Help me spend my money (or talk me off this cliff)

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mtnbkr

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I've had a bit of an anti-gas attack with one of my other hobbies which has left me with a tidy pile of cash. As a result, I'm thinking about turning some of that into a new (to me) camera. Thing is, I don't want this to be just another accumulation, but a purchase that has meaning and will have a meaningful effect on my photography (improvement in output, improvement in visceral enjoyment of the act of making photographs, etc).

Currently I have:
Canon VT rangefinder with 3 LTM lenses (Voigtlander 154.5, Voigtlander 35/2, Canon 50/1.8). The camera and lenses work great.
Canon FT SLR with 2 FL lenses (50/1.4 and 28/3.5). This camera was CLA'd last year and also works great though I'm less than thrilled with focusing via microprism these days.
Brownie Hawkeye 620 box camera that I use for lo-fi pics. It's my only "medium format" camera and belonged to my grandparents. It's fun to use, but I feel like I'm not getting the most out of my film with it (or maybe I am, just in a different way...). I've gotten some interesting results and need to spend more time with it.
Rollei A110. This one is just for funsies.

Ok, with my ill-gotten gains, I'm thinking of:
A Leica M2 body to replace the Canon VT (and adapters for the LTM lenses). With the same lenses it won't result in a net improvement to my photography, but the visceral enjoyment of making photographs might increase. I could see it replacing the VT and FT, reducing my 35mm count by 1. It also give me access to M-mount glass, though I probably won't be in a position to buy any substantially better lenses for quite some time.

A "real" medium format camera (interchangeable lenses, not a folder) in 6x6 format. I like the square format and it would represent a real differentiation in my photographs. But, the size of these cameras is a problem as I would no longer be able to just bring it along as an afterthought. Photography with this would turn into its own thing and remove some of the spontaneity I get when I merely "bring the camera along".

Or keep the money and spend it on film and processing with the gear I have. I seldom print bigger than 8x10, and never exceed 12x16, so I don't think I'll get full benefit out of the MF kit (or maybe I will at 8x8, 10x10, or 12x12, happy to be corrected). Dropping upwards of 2k into a new "toy" (I don't make money with photography, this is for my own satisfaction and for family) seems a bit materialistic. I'm not opposed to it, but I need to see the ROI.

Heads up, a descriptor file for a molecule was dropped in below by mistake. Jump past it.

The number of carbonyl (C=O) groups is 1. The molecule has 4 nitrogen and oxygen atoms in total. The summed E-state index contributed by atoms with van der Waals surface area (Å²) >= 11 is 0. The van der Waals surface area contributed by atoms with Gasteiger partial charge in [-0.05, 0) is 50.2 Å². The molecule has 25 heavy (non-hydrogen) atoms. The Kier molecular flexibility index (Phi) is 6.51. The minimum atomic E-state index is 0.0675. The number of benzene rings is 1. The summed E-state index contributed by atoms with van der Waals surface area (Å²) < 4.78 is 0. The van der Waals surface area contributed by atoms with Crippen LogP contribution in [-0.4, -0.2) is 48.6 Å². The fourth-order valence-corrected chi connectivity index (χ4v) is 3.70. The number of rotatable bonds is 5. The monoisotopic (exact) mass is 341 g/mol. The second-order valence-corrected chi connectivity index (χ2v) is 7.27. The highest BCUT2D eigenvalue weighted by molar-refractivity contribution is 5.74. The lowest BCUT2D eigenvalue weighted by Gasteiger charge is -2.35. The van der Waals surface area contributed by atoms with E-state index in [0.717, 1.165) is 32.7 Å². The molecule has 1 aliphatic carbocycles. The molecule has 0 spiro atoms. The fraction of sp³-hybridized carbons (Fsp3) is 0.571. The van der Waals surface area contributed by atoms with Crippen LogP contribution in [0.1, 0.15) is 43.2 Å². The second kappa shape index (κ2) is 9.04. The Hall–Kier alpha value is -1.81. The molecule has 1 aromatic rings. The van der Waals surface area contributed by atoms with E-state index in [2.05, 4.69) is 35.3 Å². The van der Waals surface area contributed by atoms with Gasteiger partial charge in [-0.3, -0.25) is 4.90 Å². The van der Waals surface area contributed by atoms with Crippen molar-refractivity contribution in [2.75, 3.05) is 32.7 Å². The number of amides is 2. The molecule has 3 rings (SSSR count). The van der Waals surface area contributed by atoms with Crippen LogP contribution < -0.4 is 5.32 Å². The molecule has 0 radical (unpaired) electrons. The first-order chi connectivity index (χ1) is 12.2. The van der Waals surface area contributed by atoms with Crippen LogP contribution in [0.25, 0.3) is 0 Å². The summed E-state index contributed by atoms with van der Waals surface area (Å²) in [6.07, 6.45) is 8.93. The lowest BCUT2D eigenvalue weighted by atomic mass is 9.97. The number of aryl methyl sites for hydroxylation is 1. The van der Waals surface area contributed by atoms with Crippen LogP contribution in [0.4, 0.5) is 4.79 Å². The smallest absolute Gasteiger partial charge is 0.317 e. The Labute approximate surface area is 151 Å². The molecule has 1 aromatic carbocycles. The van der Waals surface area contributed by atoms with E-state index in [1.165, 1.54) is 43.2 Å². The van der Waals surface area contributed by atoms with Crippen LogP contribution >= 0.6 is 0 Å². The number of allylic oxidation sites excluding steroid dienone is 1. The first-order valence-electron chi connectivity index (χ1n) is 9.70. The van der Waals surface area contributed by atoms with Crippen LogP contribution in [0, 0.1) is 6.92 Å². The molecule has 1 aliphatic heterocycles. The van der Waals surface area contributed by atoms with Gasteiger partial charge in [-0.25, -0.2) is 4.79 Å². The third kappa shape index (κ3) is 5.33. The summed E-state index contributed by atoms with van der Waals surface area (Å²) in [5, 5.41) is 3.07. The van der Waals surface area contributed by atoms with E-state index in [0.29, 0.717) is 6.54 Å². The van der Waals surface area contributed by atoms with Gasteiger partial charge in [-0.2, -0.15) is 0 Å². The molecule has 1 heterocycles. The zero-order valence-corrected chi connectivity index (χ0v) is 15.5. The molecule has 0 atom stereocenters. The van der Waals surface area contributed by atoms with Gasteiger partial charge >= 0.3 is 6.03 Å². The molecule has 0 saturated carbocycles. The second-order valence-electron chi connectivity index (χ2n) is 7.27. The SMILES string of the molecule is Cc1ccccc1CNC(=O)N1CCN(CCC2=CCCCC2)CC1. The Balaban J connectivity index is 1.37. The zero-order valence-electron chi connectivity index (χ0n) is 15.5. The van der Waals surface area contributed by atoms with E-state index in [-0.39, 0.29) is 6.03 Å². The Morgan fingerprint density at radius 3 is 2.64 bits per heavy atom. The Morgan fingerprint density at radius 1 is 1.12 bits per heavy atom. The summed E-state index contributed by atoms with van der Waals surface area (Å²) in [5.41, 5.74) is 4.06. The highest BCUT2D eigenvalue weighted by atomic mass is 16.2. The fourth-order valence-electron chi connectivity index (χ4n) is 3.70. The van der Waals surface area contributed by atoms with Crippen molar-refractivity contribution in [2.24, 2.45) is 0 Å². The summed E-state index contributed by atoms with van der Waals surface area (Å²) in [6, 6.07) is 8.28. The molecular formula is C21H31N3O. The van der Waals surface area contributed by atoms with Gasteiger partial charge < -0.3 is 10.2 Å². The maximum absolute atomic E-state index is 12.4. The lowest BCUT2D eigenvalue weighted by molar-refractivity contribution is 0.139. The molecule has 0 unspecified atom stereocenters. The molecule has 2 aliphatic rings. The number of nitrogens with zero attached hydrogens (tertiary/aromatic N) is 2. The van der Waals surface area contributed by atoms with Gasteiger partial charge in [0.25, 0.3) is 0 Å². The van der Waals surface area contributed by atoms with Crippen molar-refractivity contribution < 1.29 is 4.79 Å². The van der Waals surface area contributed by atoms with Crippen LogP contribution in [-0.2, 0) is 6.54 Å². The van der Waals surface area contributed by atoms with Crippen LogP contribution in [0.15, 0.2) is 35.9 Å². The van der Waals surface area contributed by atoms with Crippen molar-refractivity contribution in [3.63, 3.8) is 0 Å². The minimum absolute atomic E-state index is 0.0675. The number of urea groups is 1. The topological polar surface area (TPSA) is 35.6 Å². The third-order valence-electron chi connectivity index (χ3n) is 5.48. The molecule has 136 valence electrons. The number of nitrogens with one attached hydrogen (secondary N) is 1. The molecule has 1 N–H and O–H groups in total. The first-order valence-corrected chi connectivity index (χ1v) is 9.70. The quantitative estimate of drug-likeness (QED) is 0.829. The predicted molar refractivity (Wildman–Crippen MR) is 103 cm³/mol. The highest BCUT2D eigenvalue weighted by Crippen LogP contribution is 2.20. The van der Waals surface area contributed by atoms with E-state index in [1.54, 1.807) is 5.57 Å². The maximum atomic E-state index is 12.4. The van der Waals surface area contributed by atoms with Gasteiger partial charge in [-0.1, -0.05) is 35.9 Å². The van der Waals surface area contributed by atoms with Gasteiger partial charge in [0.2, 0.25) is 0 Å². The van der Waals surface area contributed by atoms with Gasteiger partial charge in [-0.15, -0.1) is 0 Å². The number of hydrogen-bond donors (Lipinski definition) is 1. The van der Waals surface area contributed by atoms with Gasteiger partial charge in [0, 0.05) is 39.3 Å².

Thoughts?

ETA: I don't develop my own prints. I sometimes develop the film and do crude scans with a digital camera for eval purposes, but I mostly send everything to thedarkroom.com for development and printing, including any enlargements.

Chris
 

Hvesterlos

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You could also spend some of it on getting into home developing, that would save you some money in the long run. MF seems like it would be a lot of extra expense for not much benefit, at those print sizes.
 

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Large format is more of an issue of time than money. If you have both, then consider it. If you mainly have money, forget LF -- and buy a Minolta CLE with lenses. You'll love it.

(1981) When Leica ceased the production of the CL in 1975 (which was actually made in Minolta's factories), Minolta was free to change the CL, and so they improved it to make the CLE. And this time they completely dropped the Leitz from the name. It was slightly larger than the CL, but boasted TTL metering with both automatic and manual exposure modes. The nifty metering arm of Leica CL was replaced by rearward-facing, silicon metering sensors that measure the light falling on the film, a bit like one of the Olympus OM cameras did it. The other clever bit is that the shutter curtain has a silver/black pattern on it so it reflects like the film does, so the camera can meter before and during the image exposure -- should the light change! The addition of automatic exposure was a major improvement to the design, although the shutter is now battery dependent. In addition, because it was now a silicon metering cell, the camera was able to offer TTL flash mode -- an incredible breakthrough in camera features at that time. This feature would appear on later cameras -- both Minolta and not. The interchangeable lenses are basically the same, but a 28mm (f2.8) lens was added to the line-up. The camera also has a self-timer and hot shoe. Most cameras were in black, but a limited edition gold version was made to celebrate Minolta 3,000,000th camera. At the time, people thought of it as a miniature Minolta XE-7. It has the same basic features -- more or less -- and the same beautiful feel of XE-7. Nowadays, people think of it as a miniature Minolta X-570. It has the same basic features -- more or less. While it lacks the SLR design, it has the same TTL flash.
 
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mtnbkr